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The Push & Pull Factors of Human Migration

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  • 0:12 What is Human Migration?
  • 1:13 Push Factors
  • 1:58 Pull Factors
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Lesson Transcript
Instructor: David Wood

David has taught Honors Physics, AP Physics, IB Physics and general science courses. He has a Masters in Education, and a Bachelors in Physics.

After watching this video, you will be able to explain what human migration is and give examples of push and pull factors that can be involved. A short quiz will follow.

What is Human Migration?

Humans might be creatures of habit, but historically we tend to move around a lot. Most families in the USA, for example, did at one time live elsewhere. Human migration is the seasonal or long-term movement of humans from one area of the Earth to another. For example, if you move from the United States to Europe, you have just migrated. Or if you travel across the country to find a summer job, you also have just migrated. Or if your family were, several generations ago, from the country of Poland, your family is said to have migrated (or immigrated, which is a similar word).

There are many possible reasons that humans might migrate: economic reasons, social reasons, and physical reasons. Economic factors include things like searching for jobs or higher pay. Social and physical reasons usually involve forcible migration, like fleeing from persecution or intolerance or a natural disaster.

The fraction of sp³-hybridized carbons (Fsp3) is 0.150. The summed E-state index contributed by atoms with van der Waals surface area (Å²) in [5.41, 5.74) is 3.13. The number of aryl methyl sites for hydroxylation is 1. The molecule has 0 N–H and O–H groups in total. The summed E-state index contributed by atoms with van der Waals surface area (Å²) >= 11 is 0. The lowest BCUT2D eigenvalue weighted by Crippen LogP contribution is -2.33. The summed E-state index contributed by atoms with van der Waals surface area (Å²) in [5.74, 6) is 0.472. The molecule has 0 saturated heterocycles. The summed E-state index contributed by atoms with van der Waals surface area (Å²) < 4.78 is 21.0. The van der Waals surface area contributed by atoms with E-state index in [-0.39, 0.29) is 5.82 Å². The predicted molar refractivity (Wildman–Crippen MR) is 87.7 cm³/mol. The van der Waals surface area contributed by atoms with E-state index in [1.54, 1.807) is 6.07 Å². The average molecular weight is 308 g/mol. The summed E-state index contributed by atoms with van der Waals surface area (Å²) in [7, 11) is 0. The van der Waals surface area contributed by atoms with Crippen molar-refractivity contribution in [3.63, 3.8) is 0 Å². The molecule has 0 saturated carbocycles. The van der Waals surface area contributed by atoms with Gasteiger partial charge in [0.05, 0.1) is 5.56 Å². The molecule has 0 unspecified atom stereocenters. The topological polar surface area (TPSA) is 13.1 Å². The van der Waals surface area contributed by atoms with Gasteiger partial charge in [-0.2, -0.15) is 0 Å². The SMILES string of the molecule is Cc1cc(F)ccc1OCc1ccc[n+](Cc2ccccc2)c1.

But reasons for migration can also be split into push or pull factors. Today we're going to talk in more detail about this way of categorizing the reasons for human migration.

Push Factors

A push factor is a reason for migration that relates to the area the person comes from - something that is pushing them out of an area. Examples of push factors include economic factors, like a lack of economic opportunity and jobs. For example, the seasonal migration of Mexicans and Central Americans to the United States.

But there are also social factors, like escape from religious or cultural persecution, such as the Huguenots in 16th Century France and Jewish refugees from Nazi Germany. And then there are physical push factors, like natural disasters - towns and villages being destroyed by volcanoes, hurricanes, flooding, drought, and earthquakes. Wars also tend to lead to a lot of push factors - most wars lead to large numbers of refugees.

Pull Factors

A pull factor is a reason for migration that relates to the area of destination - something that is attracting them to an area. Examples of pull factors include an area being economically prosperous - having lots of jobs or a particularly large amount of freedom, making it a haven for those who are escaping from religious or cultural persecution. Sometimes this can be accidental, but countries have at times advertised themselves specifically to encourage migration. For example, a lot of countries were short on workers after World War II.

An area can also be economically attractive if it has lots of natural resources - for example, finding gold and oil attracted people to the west of the USA; both businessmen looking to make money and miners and engineers looking for work. A thriving new industry can also be attractive. Then there are environmental pull factors, like a pleasant climate.

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